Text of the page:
The NBA continues to have success in its bubble plan down in Orlando, both on and especially off the court. As other sports leagues across the United States try to find the safest path toward returning amid a global pandemic, the NBA is proving that a bubble may be the only safe path. When teams arrived on the Disney World campus last month, two players tested positive for COVID-19, but since then it's been smooth sailing for the league.
Now, for the fifth consecutive week, zero players tested positive for COVID-19. Per the league's release:
Of the 341 players tested for COVID-19 on the NBA campus since test results were last announced on Aug. 12, zero have returned confirmed positive tests.
Even as games have begun, and some players leaving the bubble site to attend to various family matters, none of that has impacted the safety of the league's plan thus far. Prior to games tipping off on July 30, NBA commissioner Adam Silver told the New York Times that he was "cautiously optimistic" regarding the current safety of the bubble and the possibility of the NBA being able to finish out the season. Silver was careful to take a victory lap as players haven't begun full games at that point. However, as the league wraps up seeding games and prepares for the playoffs, there appears to be no issues.
The next challenge will be when the NBA allows players to invite family and guests inside the bubble, starting Aug. 30. Per the league's health and safety protocols that it sent out to teams and players back in June, guests will have to adhere to the following rules before and during their stay in the bubble:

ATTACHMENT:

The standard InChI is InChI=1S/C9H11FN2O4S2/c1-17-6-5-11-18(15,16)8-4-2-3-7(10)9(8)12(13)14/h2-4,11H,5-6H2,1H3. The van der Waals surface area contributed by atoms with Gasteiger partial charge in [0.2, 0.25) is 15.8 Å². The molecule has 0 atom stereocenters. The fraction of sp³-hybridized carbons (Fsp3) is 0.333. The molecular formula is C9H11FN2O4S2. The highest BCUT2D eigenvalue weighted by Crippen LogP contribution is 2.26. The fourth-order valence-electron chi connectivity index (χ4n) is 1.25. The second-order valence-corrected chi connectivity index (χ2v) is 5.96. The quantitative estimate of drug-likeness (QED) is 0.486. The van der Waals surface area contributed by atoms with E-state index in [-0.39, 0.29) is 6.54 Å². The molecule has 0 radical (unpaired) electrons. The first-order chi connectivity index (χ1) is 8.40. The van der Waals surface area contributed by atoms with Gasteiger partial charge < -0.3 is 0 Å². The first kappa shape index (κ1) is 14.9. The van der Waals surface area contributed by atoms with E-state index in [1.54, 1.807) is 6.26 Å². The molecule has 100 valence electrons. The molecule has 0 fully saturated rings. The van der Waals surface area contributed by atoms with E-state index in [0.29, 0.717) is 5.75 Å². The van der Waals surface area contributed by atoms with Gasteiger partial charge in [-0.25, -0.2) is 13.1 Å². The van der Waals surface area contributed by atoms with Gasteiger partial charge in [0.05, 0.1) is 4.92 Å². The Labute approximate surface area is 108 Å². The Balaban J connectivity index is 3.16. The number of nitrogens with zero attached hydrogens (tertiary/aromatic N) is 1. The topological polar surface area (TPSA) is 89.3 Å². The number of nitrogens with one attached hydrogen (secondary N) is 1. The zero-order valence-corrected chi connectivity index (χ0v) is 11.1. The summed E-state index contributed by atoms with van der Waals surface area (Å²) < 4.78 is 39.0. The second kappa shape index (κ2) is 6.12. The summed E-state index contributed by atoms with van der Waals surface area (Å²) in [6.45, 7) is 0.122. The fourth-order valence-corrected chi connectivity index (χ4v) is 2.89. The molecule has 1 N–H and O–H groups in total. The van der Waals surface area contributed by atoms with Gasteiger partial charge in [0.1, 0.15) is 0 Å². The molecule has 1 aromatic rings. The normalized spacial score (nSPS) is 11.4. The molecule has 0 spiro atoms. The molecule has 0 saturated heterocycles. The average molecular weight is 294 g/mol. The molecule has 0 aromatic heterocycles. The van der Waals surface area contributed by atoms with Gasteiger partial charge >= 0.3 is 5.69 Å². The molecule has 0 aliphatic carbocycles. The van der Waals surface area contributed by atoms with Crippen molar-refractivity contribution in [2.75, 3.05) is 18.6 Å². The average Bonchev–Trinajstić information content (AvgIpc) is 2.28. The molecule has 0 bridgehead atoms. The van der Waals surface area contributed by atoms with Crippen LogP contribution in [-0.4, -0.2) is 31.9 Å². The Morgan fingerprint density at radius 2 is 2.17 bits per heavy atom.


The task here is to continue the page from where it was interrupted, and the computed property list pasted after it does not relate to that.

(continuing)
- Quarantine for seven days prior to traveling to the bubble
- Must submit a clearance form signed by a physician that says they have no risk factors associated with COVID-19, and haven't had any symptoms of the virus or associated/cared for anyone with the virus
- Must undergo COVID-19 testing upon arriving at Disney World followed by a mandatory seven-day quarantine in temporary housing on the campus
- Once cleared from quarantine, they must undergo regular coronavirus testing, daily temperature checks, wear a face mask at all times and social distance from everyone else on the campus aside from the player that they are the guest of
The NBA's thorough plan to complete the remainder of the 2019-20 season has worked so far, and while it's still a long journey to crowning a champion in October, the league's in a far better place than what the MLB is currently dealing with, and what the NFL will have to figure out in the near future.